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Jobseekers lashed after 'disappointing' number of Aussies fail to even show up for interview

While some Aussies are getting rejected from dozens of jobs, loads can't even be bothered to attend an interview.

While some Aussies are applying and getting rejected for dozens of jobs, a staggering number of jobseekers aren’t even bothering to turn up for an interview.

Since the beginning of the year, Superior People Recruitment received nearly 2,000 resumes from Aussies looking for a job. Out of that batch, only 32 per cent (roughly 600 people) had the skills and relevant experience to be contacted for an interview.

The company’s Graham Wynn told Yahoo Finance that, of the candidates who progressed to the interview stage, 35 per cent didn’t even respond. Not only that, but a quarter of the jobseekers who set up a time for an interview didn’t even turn up.

insert of recruitment expert Graham Wynn next to people having a job interview
Recruitment expert Graham Wynn said so many jobseekers aren't even bothering to turn up to an interview they've organised. (Source: LinkedIn/Getty)

Do you have a story? Email stew.perrie@yahooinc.com

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Wynn said it was “disappointing” to see so many people stuffing the system around.

“That’s my time, I allocate my time to do these interviews,” he explained to Yahoo Finance. “But it also means that people who are genuinely wanting to slot a time for an interview, sometimes are unable to because our schedule is so full.”

The recruitment expert said he understood circumstances could change for people and that might be why they were not responding to the first stage of contact, but to not turn up for the interview was fairly baffling.

Wynn suspects he knows why there might be so many people submitting applications and then ghosting the system.

“I do know that some people may well get other jobs in the meantime and just don't tell us about that,” he said. “That can happen. But we do know that there's still a lot of people just putting resumes through just for their mutual obligation they have to do to get their benefits.

“That still happens more than we'd like it to. That's still an ongoing problem. That same person will pull through 10 resumes and never get back to us because that's the mutual obligation, basically.”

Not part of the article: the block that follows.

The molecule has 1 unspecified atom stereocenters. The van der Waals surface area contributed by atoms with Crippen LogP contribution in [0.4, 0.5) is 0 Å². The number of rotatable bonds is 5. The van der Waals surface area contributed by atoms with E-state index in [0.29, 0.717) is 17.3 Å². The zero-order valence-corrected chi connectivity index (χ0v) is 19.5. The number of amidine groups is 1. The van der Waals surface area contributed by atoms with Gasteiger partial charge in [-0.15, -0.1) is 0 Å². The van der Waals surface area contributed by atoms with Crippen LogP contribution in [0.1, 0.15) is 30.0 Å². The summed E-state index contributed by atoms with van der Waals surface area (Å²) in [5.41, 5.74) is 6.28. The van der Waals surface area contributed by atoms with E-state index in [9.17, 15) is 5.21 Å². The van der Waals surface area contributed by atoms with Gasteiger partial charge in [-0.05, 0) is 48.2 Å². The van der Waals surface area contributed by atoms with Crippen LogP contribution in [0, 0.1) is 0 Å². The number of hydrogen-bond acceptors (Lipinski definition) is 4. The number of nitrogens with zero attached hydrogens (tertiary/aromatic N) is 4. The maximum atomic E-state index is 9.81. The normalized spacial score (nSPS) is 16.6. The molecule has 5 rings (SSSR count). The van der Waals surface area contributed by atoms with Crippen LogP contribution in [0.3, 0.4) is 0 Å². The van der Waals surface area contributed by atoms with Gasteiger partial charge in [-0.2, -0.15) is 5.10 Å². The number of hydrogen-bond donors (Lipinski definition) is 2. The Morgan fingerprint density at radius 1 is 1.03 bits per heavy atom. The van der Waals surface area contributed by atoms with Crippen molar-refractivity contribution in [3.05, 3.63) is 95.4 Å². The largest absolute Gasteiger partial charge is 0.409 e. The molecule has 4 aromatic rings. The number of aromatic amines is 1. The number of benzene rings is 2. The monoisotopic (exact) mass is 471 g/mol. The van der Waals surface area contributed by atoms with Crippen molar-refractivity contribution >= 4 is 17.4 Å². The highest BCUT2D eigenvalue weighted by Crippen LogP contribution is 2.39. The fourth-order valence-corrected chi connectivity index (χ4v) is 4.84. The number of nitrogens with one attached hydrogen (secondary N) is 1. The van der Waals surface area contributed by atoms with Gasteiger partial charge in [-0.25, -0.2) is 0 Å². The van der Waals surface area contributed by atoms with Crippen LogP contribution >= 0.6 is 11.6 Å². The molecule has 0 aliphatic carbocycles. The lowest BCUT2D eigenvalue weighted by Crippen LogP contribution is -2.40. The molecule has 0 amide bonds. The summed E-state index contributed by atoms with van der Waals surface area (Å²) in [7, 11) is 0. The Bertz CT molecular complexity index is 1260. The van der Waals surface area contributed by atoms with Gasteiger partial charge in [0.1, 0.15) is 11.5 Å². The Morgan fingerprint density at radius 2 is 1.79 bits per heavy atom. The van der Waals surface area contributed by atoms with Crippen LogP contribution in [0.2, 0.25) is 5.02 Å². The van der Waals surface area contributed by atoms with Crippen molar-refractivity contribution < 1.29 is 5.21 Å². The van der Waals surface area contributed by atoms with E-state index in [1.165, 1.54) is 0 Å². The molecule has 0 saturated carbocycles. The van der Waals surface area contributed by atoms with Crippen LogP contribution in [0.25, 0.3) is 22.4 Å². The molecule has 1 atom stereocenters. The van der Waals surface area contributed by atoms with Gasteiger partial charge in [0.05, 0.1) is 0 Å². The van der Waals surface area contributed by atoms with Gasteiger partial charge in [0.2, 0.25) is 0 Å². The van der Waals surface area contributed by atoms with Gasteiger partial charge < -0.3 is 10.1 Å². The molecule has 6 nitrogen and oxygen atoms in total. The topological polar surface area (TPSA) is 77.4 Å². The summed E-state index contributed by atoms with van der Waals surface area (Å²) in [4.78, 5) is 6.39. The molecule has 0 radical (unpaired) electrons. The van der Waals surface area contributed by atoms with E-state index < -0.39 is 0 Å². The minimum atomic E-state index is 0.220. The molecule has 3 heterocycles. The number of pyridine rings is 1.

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He added that it had never been a harder time for recruiters and employers to find good talent.

“If you talk to most employers or recruiters, we’ll all tell you the same,” he told Yahoo Finance. “We've never known it as difficult as it currently is to find candidates. I've run this business now for 15 years, and I've never found it as hard as it currently is to find job seekers for jobs.”

He said that was due to a range of things like the salaries being offered, jobseekers pushing for more senior roles that “aren't as prevalent as they were six months ago”, and a major Aussie skill shortage that used to be plugged by overseas workers.

“We've got a real skill shortage. There's no, ifs, ands or buts, everyone admits that,” he said.

“And we were sort of filling that skill shortage with overseas workers. But, when that was cut off, it highlighted how much of a skill shortage we did have locally. And that certainly is still a problem.”

Millions considering a second job

Wynn’s revelations come after new research found the incredible number of Aussies considering taking on a second job during the cost-of-living crisis.

Finder interviewed nearly 1,100 people and 32 per cent (equivalent to 6.7 million Australians) said they were feeling pressured to get a second job to make ends meet. ABS data shows close to 1 million Aussies work multiple jobs.

"Many have no option but to take on a second job to keep their head above water,” Finder money expert Rebecca Pike said in a statement.

"The cost-of-living crisis means many are in financial strife and are finding it difficult to pay for rising insurance and energy bills."

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